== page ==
In Ireland, domestic legislation was updated with effect from 1 January 2020 to bring domestic Anti-Hybrid rules in line with the EU Anti-Tax Avoidance Directive (“ATAD2”). In addition, there were very significant changes to the Irish Transfer Pricing rules. These rules have resulted in many MNEs reviewing their historical structures and arrangements, and in some cases restructuring their operations in order to remain compliant with the new rules.
In a wider European context, the introduction by the EU of DAC6 reporting requirements was arguably the most notable development in 2020 (although it should be noted that in many member states the first reporting deadline was postponed to the early part of 2021). DAC6 creates a reporting obligation for professional services firms, including tax practitioners and legal firms etc, where they are involved in cross-border transactions to which certain characteristics, known as “hallmarks”, apply. Some of these hallmarks are generic in nature and rely on the ‘main benefit test’ being met. The main benefit test is met if the main purpose, or one of the main purposes, of the transactions is to obtain a tax advantage. Others will apply in the absence of the main benefit test e.g. a cross-border transfer of hard to value intangibles. The stated purpose of DAC 6 is to enhance transparency, reduce uncertainty over beneficial ownership and dissuade intermediaries from designing, marketing and implementing harmful tax structures. Going forward, it will be important to keep these requirements in mind on future projects.
In October 2020, the OECD/G20 Inclusive Framework on BEPS published the long-awaited reports on the Pillar One and Pillar Two Blueprints, which seek to address tax challenges arising from the increasing digitalisation of our economy. Pillar One deals with the issues of profit allocation and taxing rights, whereas Pillar Two addresses a potential Global Minimum Tax regime. In respect of each blueprint, a public consultation was requested in December 2020, with results and further comments expected to be published in January 2021. These developments, and the implementation of any new rules, will likely shape part of the future corporation tax landscape.
What, in your view could be the most decisive developments in the global corporation taxes landscape by the end of 2021? (In your answer, please just focus on the coming 12 months, rather than on ongoing processes, which will last long after 2021? In this, perhaps, you might also consider the following 3 points – a surprise development, a welcome development, and an unwelcome development.)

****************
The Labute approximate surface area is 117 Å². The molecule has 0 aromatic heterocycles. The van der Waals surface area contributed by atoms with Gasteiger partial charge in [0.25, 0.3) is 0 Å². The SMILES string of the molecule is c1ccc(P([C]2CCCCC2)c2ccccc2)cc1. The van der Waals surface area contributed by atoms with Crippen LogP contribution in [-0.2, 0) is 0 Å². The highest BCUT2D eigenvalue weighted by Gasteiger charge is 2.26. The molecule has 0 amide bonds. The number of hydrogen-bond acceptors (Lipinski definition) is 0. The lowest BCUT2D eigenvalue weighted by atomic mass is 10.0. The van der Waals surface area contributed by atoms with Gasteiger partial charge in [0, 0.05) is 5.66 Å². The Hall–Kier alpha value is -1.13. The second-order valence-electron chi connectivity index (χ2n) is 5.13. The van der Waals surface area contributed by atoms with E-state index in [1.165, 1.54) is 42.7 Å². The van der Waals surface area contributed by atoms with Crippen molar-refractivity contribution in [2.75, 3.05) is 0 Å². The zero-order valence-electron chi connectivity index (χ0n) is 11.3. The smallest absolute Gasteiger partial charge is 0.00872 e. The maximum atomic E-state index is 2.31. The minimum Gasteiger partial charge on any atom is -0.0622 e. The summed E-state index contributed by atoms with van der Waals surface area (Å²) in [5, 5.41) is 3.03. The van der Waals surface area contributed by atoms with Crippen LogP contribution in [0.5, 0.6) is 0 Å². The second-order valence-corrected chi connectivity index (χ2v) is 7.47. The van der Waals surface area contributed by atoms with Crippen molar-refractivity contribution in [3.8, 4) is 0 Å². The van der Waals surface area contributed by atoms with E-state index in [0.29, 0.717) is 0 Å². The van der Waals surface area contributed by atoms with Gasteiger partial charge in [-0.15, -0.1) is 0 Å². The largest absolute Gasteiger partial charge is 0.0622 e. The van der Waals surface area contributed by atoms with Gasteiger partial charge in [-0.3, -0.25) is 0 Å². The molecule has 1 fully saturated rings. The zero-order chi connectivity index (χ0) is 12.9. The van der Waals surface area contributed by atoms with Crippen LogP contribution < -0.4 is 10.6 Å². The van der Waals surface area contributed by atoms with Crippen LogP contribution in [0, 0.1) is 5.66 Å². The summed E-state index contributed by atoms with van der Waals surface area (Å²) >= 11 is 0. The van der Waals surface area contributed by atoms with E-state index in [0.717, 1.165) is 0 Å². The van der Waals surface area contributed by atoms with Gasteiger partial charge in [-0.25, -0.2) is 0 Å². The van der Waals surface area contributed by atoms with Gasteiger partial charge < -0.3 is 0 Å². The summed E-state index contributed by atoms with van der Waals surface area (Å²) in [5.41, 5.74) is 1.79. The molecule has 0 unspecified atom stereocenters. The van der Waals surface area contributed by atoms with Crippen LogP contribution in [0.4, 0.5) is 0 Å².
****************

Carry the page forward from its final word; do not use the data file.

Eanna Murray, Senior Manager, Corporate Tax, Deloitte
: A potentially decisive development in the global tax landscape, which will directly impact on corporate tax payers in Ireland during 2021, will be the implementation of the interest limitation rules into Irish Tax Law as part of Finance Bill 2021. The implementation of the interest limitation rules in Ireland will be required in order to conform with Article 4 of the EU Anti –Tax Avoidance Directive (ATAD).
The rules will broadly operate so as restrict corporate tax deductions for interest expenses incurred by a company, which may previously have been deductible for tax purposes. At a high level the ATAD requirements outline that where a company’s interest expense exceeds 30% of its EBITDA, an interest deductibility restriction would be required. Highly leveraged taxpayers will no doubt be keeping a keen eye on the draft legislation and implementation process, with a view to ensuring they understand and are aware the potential tax impacts into the future.
The impact of this development on Irish taxpayers will ultimately lie within the details of how Revenue will seek to transfer and transpose the interest limitation rules, from the wording of the ATAD into Irish Tax Law. The Department of Finance have recently confirmed on their website, that owing to the many potential uncertainties and complexities that may arise on implementing the interest limitation rules, a public consultation period has been opened (which expires on 8 March 2021), inviting submissions to be made to assist with the legislative process. The broad aim is to seek to address, understand and clarify any potential difficulties which may arise as part of the implementation.
Elsewhere, the potential for additional US tax reform during 2021 has increased, given the Democrat majority which will be present in the US House and Senate, alongside Joe Biden being elected as President.
Finally, while global tax reform at an OECD level will not be implemented in 2021, we may potentially see additional Digital Services Tax Regimes being analysed and introduced. As global tax trends are moving increasingly towards enhanced transparency, there may also be increased focus on the area of Transfer Pricing and for companies to seek and develop enhanced analytical and comparative tools and data backups to affirm their transfer pricing positions, in light of the recently expanded Irish Transfer Pricing Rules scope. Also, given the recent extension of the DAC 6 reporting deadlines as a result of the COVID - 19 pandemic, the new date for the sharing of reportable cross border arrangements under DAC 6 between EU Member States will commence during 2021. It will be interesting to monitor how these reportable arrangements may start having an impact on wider tax policies, both at an Irish, EU and Global Level.
Brexit’s myriad tax consequences begin to materialise
Brexit. What are the consequences from a tax perspective of the final regime applying on Jan 1st.?